January 10 2013 08:34AM
Ever since Nail Yakupov was projected to go first overall at the 2012 NHL Entry Draft, he was a media darling. He with candid and well-spoken with Russian media and tried his best to do the same for North American media with the little command of English language he had.
And he succeeded. Think of his famous post-game interview after the semifinal game in Calgary at the 2012 World Juniors. Nail gives broken English a new meaning, and yet you are drawn to the nonsense he’s saying. Because it’s not the words you’re listening to – it’s the emotion.
His reputation was shaken by his alleged comment about Team Canada and how ‘dirty’ they play. At the World Juniors in Ufa Yakupov came out to the media once and didn’t say much even then.
He made it clear to everyone before the tournament that he doesn’t feel like talking to the media. However, the message was not understood and the reporters kept pushing but to no avail. The media got angry with Yakupov and now it seems that the fans are on the reporters’ side.
I don’t really feel like talking about why all of this is happening and why Yakupov decided to do what he did. Instead, I would like to share a story with you. A story from the World Juniors. A story that not a single reporter broke because they were blindly following the ‘dirty Canadians’ lead.
Junior hockey isn’t big in Russia - heck, is it anywhere outside of Canada? – so there is only a fistful of journalists who cover it. Elena ‘Rusko’ Kolpakova (@ElenaRusko) is one of them. She is a writer on occasion but her main line of work is photography. I may be wrong but I think she’s covered every World Junior Championship since 2008. She works for the largest news and photo agencies in Russia and is even tapping into North American market now.
Russian junior – and former junior – players are well-aware of her. It’s hard not to be when she’s your main source of your pictures from the game, though. Kolpakova has a hobby – she’s into collecting pucks. Game used pucks primarily. Every tournament she asks a few players on Team Russia to bring her a puck from the game if they have a chance.
In Ufa she asked Yakupov for the favor. Yeah, the same evil and mute Yakupov the general crowd thought they saw in Russia.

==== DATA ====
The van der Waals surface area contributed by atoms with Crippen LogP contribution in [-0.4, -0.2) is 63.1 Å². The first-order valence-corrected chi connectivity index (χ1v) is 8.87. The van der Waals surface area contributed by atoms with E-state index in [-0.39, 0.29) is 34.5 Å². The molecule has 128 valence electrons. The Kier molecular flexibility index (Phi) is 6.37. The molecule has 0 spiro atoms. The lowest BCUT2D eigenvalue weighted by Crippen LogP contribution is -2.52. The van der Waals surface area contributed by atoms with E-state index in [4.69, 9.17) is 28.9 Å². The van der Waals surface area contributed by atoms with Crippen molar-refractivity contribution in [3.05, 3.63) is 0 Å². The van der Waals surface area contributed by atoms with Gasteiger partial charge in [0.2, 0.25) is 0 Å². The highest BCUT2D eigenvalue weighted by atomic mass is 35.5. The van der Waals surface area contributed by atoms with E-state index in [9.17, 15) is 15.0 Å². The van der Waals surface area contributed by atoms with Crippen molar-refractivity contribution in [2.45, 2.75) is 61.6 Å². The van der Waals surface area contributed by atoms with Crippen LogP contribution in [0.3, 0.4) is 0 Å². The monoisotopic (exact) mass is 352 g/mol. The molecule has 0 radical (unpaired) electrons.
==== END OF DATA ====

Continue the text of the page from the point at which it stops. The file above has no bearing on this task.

Kolpakova reminded Yakupov about the puck right before the Canada-Russia game in the round robin. Canada dominated on the ice; Ryan Nugent-Hopkins – Yakupov’s rival in this context – picked up three points as his team won 4-1. Russia lost their chance to win a bye to a semifinal. All of this happened on New Year’s Eve – by far a bigger holiday in Russia than Christmas is in Canada. The Russian team was heavily criticized by the media when they were winning. You can imagine what the press did to Yakupov and company after that loss. You’d think Nail would be the first one to storm off the ice after the devastating loss.
However, Yakupov stays on the ice when everyone is headed to the dressing rooms. He’s looking for Kolpakova in the stands. As soon as the eye contact is established, he raises his hand. He got her a puck. She pressed the button.
A few hours later he made this picture his profile on VK.com – a Russian social network.
Whoever had a chance to privately talk to Yakupov – even those of us who cover hockey for a living – will tell you the same thing. He’s still the guy we knew and loved. He’s an honest and reliable friend.
Who cares if for the time being he doesn’t feel like talking to the media who insists on asking the same questions day in and day out? Who cares if he thinks Team Canada plays dirty? He’s from a country that still remembers what Bobby Clarke did to Valeri Kharlamov after all.
The smallest deeds speak volumes. In Yakupov’s case it very well may be the story about the puck.